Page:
Phonics is a method of teaching children to read. It involves learning the sounds associated with each letter of the alphabet then blending these sounds to make words. If you introduce your 3-year-old to basic phonological concepts now, he will have an easier time when he begins kindergarten. According to Child Trends Data Bank, phonics skills, along with vocabulary acquisition, are indicators of future academic success.
Teach letters and sounds simultaneously. This teaches your child letter/sound correspondence, which is the knowledge that each letter has an associated sound. This is an important early reading skill. Before your child can read, he must recognize the letter and its sound at the same time. Although knowing letter names is beneficial, recognizing and producing sounds is the essential skill. Reading is dependent upon sound mastery.
Target just a few letters at a time. Begin with the letters that are in your child's name because they will become more familiar to him over time. However, don't overwhelm him with too many letters at once. Proceed to other most-commonly used letters like S, T, R, D and the vowels.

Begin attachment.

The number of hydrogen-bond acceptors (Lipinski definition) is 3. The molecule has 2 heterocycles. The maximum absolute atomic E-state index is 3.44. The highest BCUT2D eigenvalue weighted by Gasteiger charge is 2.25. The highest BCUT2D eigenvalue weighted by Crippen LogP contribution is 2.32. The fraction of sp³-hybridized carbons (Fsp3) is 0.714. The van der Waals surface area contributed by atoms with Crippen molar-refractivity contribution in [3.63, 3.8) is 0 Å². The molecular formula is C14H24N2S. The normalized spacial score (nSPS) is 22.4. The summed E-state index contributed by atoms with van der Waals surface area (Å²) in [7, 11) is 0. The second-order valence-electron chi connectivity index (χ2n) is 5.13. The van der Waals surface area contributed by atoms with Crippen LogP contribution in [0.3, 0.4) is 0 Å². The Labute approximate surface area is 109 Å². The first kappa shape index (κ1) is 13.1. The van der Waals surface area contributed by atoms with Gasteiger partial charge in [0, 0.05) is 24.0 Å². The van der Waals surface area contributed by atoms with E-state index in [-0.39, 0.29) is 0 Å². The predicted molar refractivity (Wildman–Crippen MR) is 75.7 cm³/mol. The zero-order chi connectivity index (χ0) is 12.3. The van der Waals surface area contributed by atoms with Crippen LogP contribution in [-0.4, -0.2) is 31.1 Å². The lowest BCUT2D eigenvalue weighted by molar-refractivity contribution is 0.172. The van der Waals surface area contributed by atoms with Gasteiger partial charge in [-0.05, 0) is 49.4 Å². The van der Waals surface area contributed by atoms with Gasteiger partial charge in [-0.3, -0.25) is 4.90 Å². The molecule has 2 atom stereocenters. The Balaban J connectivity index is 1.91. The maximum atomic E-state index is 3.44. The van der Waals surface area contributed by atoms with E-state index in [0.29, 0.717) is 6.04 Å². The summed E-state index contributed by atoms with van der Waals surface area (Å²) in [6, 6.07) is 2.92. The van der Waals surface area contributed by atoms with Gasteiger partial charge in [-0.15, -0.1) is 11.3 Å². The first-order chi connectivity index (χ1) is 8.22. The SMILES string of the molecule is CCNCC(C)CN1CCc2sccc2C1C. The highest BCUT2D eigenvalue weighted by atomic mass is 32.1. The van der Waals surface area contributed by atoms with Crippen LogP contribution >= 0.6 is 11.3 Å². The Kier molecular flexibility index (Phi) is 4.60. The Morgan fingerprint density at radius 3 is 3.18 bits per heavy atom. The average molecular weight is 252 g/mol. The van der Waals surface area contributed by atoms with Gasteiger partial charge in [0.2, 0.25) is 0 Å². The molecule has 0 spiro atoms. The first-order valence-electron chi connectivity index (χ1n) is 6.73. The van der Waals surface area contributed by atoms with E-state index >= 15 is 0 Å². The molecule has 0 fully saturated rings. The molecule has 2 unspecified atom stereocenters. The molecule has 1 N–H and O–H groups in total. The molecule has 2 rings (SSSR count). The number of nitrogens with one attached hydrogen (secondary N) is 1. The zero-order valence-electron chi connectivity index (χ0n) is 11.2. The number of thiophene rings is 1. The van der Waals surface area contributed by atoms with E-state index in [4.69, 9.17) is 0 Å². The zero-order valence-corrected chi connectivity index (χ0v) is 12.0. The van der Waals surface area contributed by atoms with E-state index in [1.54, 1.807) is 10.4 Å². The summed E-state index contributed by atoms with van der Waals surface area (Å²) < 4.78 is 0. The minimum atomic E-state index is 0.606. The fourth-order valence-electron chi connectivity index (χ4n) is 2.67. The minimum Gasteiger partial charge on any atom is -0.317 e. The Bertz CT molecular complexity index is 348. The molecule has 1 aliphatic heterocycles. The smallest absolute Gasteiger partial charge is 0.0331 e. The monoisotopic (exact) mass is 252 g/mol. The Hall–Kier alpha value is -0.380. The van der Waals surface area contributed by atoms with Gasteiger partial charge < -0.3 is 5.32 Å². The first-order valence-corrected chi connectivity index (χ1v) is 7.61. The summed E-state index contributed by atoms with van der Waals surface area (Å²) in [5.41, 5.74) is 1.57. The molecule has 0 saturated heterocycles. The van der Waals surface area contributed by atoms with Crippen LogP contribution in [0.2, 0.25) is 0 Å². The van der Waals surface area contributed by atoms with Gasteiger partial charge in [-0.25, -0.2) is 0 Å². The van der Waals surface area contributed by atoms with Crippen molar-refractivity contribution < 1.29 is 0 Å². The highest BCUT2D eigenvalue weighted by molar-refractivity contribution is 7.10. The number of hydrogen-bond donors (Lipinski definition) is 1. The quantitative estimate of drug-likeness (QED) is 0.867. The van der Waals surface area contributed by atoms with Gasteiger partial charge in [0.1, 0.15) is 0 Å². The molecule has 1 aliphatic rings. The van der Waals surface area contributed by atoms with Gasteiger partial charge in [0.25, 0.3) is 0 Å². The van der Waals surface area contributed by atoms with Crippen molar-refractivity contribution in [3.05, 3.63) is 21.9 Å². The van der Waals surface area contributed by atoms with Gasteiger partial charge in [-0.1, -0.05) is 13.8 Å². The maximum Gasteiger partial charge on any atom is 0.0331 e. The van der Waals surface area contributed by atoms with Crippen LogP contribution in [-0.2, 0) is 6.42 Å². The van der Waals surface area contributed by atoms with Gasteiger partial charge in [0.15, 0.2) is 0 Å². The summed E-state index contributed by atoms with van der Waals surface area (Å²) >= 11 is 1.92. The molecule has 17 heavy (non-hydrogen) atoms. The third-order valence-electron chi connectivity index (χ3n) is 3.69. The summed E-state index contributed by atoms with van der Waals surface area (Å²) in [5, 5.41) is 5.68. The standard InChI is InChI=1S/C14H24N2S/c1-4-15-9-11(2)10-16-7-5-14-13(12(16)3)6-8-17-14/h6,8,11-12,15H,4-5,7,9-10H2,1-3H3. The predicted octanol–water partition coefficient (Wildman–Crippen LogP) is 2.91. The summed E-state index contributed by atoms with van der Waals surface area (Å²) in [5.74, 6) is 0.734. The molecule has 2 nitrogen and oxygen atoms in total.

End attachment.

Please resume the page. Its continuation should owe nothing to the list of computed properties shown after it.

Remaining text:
Teach letters and sounds with a variety of activities. These can be simple and inexpensive. Write a targeted letter on a post-it note. Have your child attach it to an item in the house that begins with the sound for that letter. Make letters with Play-Doh or let your child trace them on a plate covered in Cool Whip. Several online games that are animated and interactive allow your child to play and learn at the same time.
Point out letters in books when reading and ask your child to name them and say the corresponding sounds. Do the same whenever you encounter environmental print such as restaurant signs, traffic signs or food labels. Encourage your child to look at books at home or the library. Frequent exposure to print will reinforce alphabet recognition and concepts of print, the awareness of left to right word progression and an understanding of book features.